Figure 4. Typical PGNAA Gamma Ray Spectrum for coal
Thermo Electron calibrates each detector crystal to develop the spectrum response for all
elements that will be seen in the coal. Then each analyzer detector is calibrated in the factory
with carefully designed standards in a manner that eliminates all inter-element correlations. The
result is a very robust calibration that is not coal source dependent. This is especially important
for the power generation industry as coals from multiple sources and seams are commonly found
in each plant. Thermo uses a library of least squares fitted to the spectral responses of each
element to determine how many kilograms of that element had to have been in the sample to
generate the spectrum measured by the analyzer.
The measured 1 0
1 00 1 50 2 0 0 2 50 3 00 3 50 40 0 4 50 50 0
+ + +
0 0 0 0
0 50 100 150 200 250 300 350 400 0 50 100 150 200 250 300 350 400 0 50 100 150 200 250 300 350 400 0 50 100 150 200 250 300 350 400
×1 ×2 ×1 × 0.25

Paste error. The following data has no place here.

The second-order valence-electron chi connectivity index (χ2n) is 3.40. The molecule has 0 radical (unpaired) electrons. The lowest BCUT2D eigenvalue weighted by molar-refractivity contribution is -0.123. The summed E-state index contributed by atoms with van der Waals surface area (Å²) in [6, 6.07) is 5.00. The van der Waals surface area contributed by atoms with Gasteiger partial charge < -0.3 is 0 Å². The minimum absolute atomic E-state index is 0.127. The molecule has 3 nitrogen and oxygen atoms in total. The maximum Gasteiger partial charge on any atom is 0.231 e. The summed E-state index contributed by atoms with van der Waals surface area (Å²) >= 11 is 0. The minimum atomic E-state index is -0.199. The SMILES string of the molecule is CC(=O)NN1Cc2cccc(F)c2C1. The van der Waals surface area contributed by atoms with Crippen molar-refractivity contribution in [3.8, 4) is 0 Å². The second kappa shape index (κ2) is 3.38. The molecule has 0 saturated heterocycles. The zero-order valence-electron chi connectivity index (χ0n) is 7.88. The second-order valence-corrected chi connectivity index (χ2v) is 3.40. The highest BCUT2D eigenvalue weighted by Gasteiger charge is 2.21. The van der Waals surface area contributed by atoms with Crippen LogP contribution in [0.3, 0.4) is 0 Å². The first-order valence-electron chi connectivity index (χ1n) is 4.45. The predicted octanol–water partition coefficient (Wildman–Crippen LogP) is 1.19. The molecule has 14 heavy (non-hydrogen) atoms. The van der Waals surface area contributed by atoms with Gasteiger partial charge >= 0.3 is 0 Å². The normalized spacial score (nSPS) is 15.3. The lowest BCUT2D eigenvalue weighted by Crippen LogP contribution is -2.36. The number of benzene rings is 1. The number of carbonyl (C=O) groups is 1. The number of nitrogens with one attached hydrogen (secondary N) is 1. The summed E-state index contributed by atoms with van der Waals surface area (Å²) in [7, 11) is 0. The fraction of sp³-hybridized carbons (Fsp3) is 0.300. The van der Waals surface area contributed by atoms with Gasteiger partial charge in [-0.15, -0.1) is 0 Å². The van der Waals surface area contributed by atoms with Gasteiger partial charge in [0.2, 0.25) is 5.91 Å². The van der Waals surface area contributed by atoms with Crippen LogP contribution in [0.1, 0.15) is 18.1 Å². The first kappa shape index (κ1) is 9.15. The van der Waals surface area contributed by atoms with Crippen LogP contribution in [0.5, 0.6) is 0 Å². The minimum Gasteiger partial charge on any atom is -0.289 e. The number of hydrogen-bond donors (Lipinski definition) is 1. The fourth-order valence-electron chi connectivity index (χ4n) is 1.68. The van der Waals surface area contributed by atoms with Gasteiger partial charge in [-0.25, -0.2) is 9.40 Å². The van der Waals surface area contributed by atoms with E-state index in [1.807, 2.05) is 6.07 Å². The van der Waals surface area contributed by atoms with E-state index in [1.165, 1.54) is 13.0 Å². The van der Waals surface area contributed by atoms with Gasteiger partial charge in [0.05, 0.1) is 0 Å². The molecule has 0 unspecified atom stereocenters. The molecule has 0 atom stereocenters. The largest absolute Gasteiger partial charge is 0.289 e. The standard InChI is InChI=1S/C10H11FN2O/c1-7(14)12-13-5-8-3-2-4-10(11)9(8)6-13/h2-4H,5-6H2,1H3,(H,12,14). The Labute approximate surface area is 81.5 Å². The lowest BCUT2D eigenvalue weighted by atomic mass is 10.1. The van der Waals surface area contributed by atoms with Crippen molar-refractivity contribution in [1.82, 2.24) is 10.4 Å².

Figure 5. How least squares uses the spectral response of each element in the sample to
determine the kg of each element required to match the spectrum (top) measured.
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Because the Thermo Gamma-metrics CQM controls the geometry of the coal flowing through
the analyzer, it achieves the best possible accuracy.
The Results at Hunter
Approximately one year after the commissioning of the analyzer and sample system, a three-way
validation test was conducted to evaluate the performance of the analyzer on its analysis of the
ash, sulfur and the ash oxides. Kurt Snider managed this testing and Charlie Rose conducted the
statistical evaluation of the data.